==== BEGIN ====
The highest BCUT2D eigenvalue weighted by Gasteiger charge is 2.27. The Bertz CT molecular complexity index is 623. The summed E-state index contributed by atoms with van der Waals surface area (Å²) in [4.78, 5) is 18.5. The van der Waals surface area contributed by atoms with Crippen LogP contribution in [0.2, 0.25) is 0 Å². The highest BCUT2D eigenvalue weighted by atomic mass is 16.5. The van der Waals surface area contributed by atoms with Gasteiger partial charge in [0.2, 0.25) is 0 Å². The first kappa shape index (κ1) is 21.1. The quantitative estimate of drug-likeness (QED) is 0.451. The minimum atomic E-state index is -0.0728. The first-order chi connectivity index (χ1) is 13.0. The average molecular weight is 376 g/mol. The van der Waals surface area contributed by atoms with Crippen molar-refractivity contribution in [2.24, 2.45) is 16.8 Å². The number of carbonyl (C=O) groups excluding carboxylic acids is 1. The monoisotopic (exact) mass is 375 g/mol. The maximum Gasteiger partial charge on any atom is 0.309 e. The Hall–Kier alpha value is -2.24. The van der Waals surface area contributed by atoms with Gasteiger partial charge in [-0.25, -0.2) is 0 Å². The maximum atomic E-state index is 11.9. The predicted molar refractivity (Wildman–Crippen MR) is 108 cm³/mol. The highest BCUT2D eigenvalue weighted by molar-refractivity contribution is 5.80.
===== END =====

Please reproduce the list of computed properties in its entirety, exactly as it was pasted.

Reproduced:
The highest BCUT2D eigenvalue weighted by Gasteiger charge is 2.27. The Bertz CT molecular complexity index is 623. The summed E-state index contributed by atoms with van der Waals surface area (Å²) in [4.78, 5) is 18.5. The van der Waals surface area contributed by atoms with Crippen LogP contribution in [0.2, 0.25) is 0 Å². The highest BCUT2D eigenvalue weighted by atomic mass is 16.5. The van der Waals surface area contributed by atoms with Gasteiger partial charge in [0.2, 0.25) is 0 Å². The first kappa shape index (κ1) is 21.1. The quantitative estimate of drug-likeness (QED) is 0.451. The minimum atomic E-state index is -0.0728. The first-order chi connectivity index (χ1) is 13.0. The average molecular weight is 376 g/mol. The van der Waals surface area contributed by atoms with Crippen molar-refractivity contribution in [2.24, 2.45) is 16.8 Å². The number of carbonyl (C=O) groups excluding carboxylic acids is 1. The monoisotopic (exact) mass is 375 g/mol. The maximum Gasteiger partial charge on any atom is 0.309 e. The Hall–Kier alpha value is -2.24. The van der Waals surface area contributed by atoms with Gasteiger partial charge in [-0.25, -0.2) is 0 Å². The maximum atomic E-state index is 11.9. The predicted molar refractivity (Wildman–Crippen MR) is 108 cm³/mol. The highest BCUT2D eigenvalue weighted by molar-refractivity contribution is 5.80.